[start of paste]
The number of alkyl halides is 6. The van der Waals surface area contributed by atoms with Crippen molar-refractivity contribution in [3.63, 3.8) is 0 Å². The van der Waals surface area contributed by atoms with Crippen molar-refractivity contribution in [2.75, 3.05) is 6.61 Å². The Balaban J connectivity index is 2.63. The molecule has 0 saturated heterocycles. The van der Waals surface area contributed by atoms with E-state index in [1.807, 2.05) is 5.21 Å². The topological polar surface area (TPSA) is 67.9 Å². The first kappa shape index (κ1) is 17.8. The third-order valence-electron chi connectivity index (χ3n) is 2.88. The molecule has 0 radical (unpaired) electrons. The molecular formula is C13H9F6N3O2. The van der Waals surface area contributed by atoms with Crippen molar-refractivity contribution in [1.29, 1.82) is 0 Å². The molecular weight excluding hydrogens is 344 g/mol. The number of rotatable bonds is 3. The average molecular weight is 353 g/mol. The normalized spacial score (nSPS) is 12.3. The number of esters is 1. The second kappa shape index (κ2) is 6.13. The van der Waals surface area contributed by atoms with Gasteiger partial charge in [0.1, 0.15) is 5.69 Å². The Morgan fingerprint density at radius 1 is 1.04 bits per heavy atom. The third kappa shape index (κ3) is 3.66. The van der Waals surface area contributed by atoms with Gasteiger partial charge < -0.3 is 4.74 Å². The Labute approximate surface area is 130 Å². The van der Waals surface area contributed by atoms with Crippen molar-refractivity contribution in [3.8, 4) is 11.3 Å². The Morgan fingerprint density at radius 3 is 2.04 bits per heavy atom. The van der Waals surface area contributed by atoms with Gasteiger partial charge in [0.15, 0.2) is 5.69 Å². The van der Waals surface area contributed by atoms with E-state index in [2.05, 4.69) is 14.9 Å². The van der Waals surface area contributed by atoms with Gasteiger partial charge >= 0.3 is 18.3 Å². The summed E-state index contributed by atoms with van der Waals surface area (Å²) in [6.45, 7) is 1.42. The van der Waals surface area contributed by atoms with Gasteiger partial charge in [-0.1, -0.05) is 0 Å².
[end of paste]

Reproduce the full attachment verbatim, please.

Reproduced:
The number of alkyl halides is 6. The van der Waals surface area contributed by atoms with Crippen molar-refractivity contribution in [3.63, 3.8) is 0 Å². The van der Waals surface area contributed by atoms with Crippen molar-refractivity contribution in [2.75, 3.05) is 6.61 Å². The Balaban J connectivity index is 2.63. The molecule has 0 saturated heterocycles. The van der Waals surface area contributed by atoms with E-state index in [1.807, 2.05) is 5.21 Å². The topological polar surface area (TPSA) is 67.9 Å². The first kappa shape index (κ1) is 17.8. The third-order valence-electron chi connectivity index (χ3n) is 2.88. The molecule has 0 radical (unpaired) electrons. The molecular formula is C13H9F6N3O2. The van der Waals surface area contributed by atoms with Crippen molar-refractivity contribution in [1.29, 1.82) is 0 Å². The molecular weight excluding hydrogens is 344 g/mol. The number of rotatable bonds is 3. The average molecular weight is 353 g/mol. The normalized spacial score (nSPS) is 12.3. The number of esters is 1. The second kappa shape index (κ2) is 6.13. The van der Waals surface area contributed by atoms with Gasteiger partial charge in [0.1, 0.15) is 5.69 Å². The Morgan fingerprint density at radius 1 is 1.04 bits per heavy atom. The third kappa shape index (κ3) is 3.66. The van der Waals surface area contributed by atoms with Gasteiger partial charge < -0.3 is 4.74 Å². The Labute approximate surface area is 130 Å². The van der Waals surface area contributed by atoms with Crippen molar-refractivity contribution in [3.8, 4) is 11.3 Å². The Morgan fingerprint density at radius 3 is 2.04 bits per heavy atom. The van der Waals surface area contributed by atoms with Gasteiger partial charge in [0.15, 0.2) is 5.69 Å². The van der Waals surface area contributed by atoms with E-state index in [2.05, 4.69) is 14.9 Å². The van der Waals surface area contributed by atoms with Gasteiger partial charge >= 0.3 is 18.3 Å². The summed E-state index contributed by atoms with van der Waals surface area (Å²) in [6.45, 7) is 1.42. The van der Waals surface area contributed by atoms with Gasteiger partial charge in [-0.1, -0.05) is 0 Å².